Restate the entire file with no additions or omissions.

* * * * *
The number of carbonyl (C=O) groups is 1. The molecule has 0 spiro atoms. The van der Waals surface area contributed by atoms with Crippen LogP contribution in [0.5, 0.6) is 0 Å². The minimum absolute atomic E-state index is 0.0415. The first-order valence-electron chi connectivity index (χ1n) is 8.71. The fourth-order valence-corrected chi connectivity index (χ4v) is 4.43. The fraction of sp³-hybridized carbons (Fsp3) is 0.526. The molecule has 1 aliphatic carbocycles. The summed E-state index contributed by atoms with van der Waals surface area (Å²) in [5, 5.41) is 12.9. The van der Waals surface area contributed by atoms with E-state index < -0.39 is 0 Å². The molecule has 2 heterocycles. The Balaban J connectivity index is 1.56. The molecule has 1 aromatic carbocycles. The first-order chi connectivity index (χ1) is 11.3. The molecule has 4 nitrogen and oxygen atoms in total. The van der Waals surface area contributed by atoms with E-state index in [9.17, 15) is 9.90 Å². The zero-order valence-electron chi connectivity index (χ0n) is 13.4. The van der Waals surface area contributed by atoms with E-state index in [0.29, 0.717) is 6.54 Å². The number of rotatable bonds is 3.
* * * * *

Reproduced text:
The number of carbonyl (C=O) groups is 1. The molecule has 0 spiro atoms. The van der Waals surface area contributed by atoms with Crippen LogP contribution in [0.5, 0.6) is 0 Å². The minimum absolute atomic E-state index is 0.0415. The first-order valence-electron chi connectivity index (χ1n) is 8.71. The fourth-order valence-corrected chi connectivity index (χ4v) is 4.43. The fraction of sp³-hybridized carbons (Fsp3) is 0.526. The molecule has 1 aliphatic carbocycles. The summed E-state index contributed by atoms with van der Waals surface area (Å²) in [5, 5.41) is 12.9. The van der Waals surface area contributed by atoms with E-state index < -0.39 is 0 Å². The molecule has 2 heterocycles. The Balaban J connectivity index is 1.56. The molecule has 1 aromatic carbocycles. The first-order chi connectivity index (χ1) is 11.3. The molecule has 4 nitrogen and oxygen atoms in total. The van der Waals surface area contributed by atoms with E-state index in [9.17, 15) is 9.90 Å². The zero-order valence-electron chi connectivity index (χ0n) is 13.4. The van der Waals surface area contributed by atoms with E-state index in [0.29, 0.717) is 6.54 Å². The number of rotatable bonds is 3.